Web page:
Oct 19, 2017 Newsdesk Industry Talk, Latest News, Top of the deck
Heavily-indebted gaming equipment and lottery services providers International Game Technology Plc (IGT) and Scientific Games Corp could face positives and negatives from political developments in Italy surrounding the proposed extension of an Italian government-issued lottery scratch-card concession in which both firms have respective stakes.
So stated a Wednesday note from Telsey Advisory Group LLC. A downside, said the brokerage, is that the plan by the Italian government – to bring forward a process that had been due only in 2019 – would affect the firms’ cash flow because it would bring forward the payment date for an aggregate EUR800 million (US$944 million) due in concession fee. An upside, said the brokerage, is that the proposed nine-year extension – with no change of terms – would remove the near-term risk of such business being discontinued.
“We believe the currently proposed decree is a long-term positive for both names and this volatility should be viewed opportunistically,” wrote analyst David Katz.
IGT’s net debt as of June 30 stood at US$7.00 billion, according to its second-quarter results. At the end of June, Scientific Games had total outstanding debt of US$8.18 billion, according to its second-quarter results, issued in late July.
Currently, IGT owns 64 percent of the Italian lottery scratch-card concession, Scientific Games has 20 percent, and a body representing local tobacconists holds 16 percent, said Telsey.
“In the case of IGT, expectations had been that the company would generate approximately US$500 million free cash flow [group wide] in 2018 to reduce leverage after making only marginal progress over the past two years,” stated Mr Katz.
“Should the [Italian] decree be confirmed, the company’s leverage would remain at the current level [4.2x], which delays the prospects for alternative capital allocation initiatives,” he added.
“The positive perspective is that the uncertainty around a rebidding process, new terms and new structure would be mitigated and the company would not have any rebidding processes until 2020, when the current extension of the New York lottery expires,” added the analyst.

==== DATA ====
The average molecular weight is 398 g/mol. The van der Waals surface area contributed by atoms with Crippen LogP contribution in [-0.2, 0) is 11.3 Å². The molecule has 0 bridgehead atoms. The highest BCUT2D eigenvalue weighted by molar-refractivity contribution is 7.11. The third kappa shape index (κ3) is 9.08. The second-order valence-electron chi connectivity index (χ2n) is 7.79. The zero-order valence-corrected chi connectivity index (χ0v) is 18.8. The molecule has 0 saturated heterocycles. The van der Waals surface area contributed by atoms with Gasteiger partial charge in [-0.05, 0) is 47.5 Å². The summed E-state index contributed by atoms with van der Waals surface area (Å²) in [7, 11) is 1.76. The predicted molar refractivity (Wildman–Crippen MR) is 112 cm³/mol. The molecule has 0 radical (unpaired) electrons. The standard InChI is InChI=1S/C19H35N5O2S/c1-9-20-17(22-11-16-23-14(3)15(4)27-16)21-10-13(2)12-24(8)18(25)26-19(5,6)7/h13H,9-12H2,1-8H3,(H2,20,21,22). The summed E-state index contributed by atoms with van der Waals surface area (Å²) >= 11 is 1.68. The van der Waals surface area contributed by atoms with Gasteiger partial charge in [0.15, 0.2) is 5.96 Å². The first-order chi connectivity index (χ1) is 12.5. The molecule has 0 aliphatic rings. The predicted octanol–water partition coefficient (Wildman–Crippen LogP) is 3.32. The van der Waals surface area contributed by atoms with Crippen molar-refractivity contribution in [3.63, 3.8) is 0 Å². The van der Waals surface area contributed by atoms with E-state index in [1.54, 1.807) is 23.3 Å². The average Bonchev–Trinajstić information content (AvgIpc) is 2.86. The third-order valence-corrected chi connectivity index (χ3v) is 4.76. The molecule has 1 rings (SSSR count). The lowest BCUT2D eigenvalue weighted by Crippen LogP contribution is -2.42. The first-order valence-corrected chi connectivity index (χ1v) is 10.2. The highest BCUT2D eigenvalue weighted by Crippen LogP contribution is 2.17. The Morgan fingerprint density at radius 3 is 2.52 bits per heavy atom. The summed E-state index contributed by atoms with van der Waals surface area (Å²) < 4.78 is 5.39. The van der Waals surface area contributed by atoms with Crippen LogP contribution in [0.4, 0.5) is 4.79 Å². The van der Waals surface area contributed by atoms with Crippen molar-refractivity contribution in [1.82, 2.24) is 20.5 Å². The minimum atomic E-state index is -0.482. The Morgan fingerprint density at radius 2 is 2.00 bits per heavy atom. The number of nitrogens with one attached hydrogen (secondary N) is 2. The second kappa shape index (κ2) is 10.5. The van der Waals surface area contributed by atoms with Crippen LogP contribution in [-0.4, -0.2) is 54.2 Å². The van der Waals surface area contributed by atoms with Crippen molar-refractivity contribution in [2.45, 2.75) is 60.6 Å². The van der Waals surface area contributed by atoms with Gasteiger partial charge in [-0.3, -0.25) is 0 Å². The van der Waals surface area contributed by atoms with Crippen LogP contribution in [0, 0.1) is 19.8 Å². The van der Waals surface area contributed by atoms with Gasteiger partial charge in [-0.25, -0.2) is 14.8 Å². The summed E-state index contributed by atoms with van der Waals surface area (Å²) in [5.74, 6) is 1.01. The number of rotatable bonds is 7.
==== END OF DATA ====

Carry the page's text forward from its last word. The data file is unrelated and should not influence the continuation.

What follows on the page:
Regarding Scientific Games’ position on the Italian concession, Mr Katz noted: “According to our estimates, the company will generate US$223 million of free cash [group wide] in 2017 and US$358 million in 2018. Therefore, the allocation of an additional US$200 million [its share of the Italian concession fee] sooner than expected could have a meaningful impact on its capital decisions,” he stated.
“In particular, Scientific Games intends to pursue refinancing of its 10-percent senior subordinated notes and its 7-percent senior secured notes, both of which become callable in 2018 and are trading at levels that imply considerable interest cost savings. We believe the change in capital needs could become a relevant factor in pursuing these strategies,” stated Mr Katz.
Scientific Games said in an October 2 press release that its wholly-owned subsidiary Scientific Games International Inc would – “subject to market and other conditions” – conduct a private offering for US$350-million in senior secured notes due 2025.
The net proceeds of the notes, together with cash on hand and borrowings under the company’s existing revolving credit facility would be used to finance the planned acquisition of sports wagering specialist NYX Gaming Group Ltd and its subsidiaries, and to refinance some debt of the target business.
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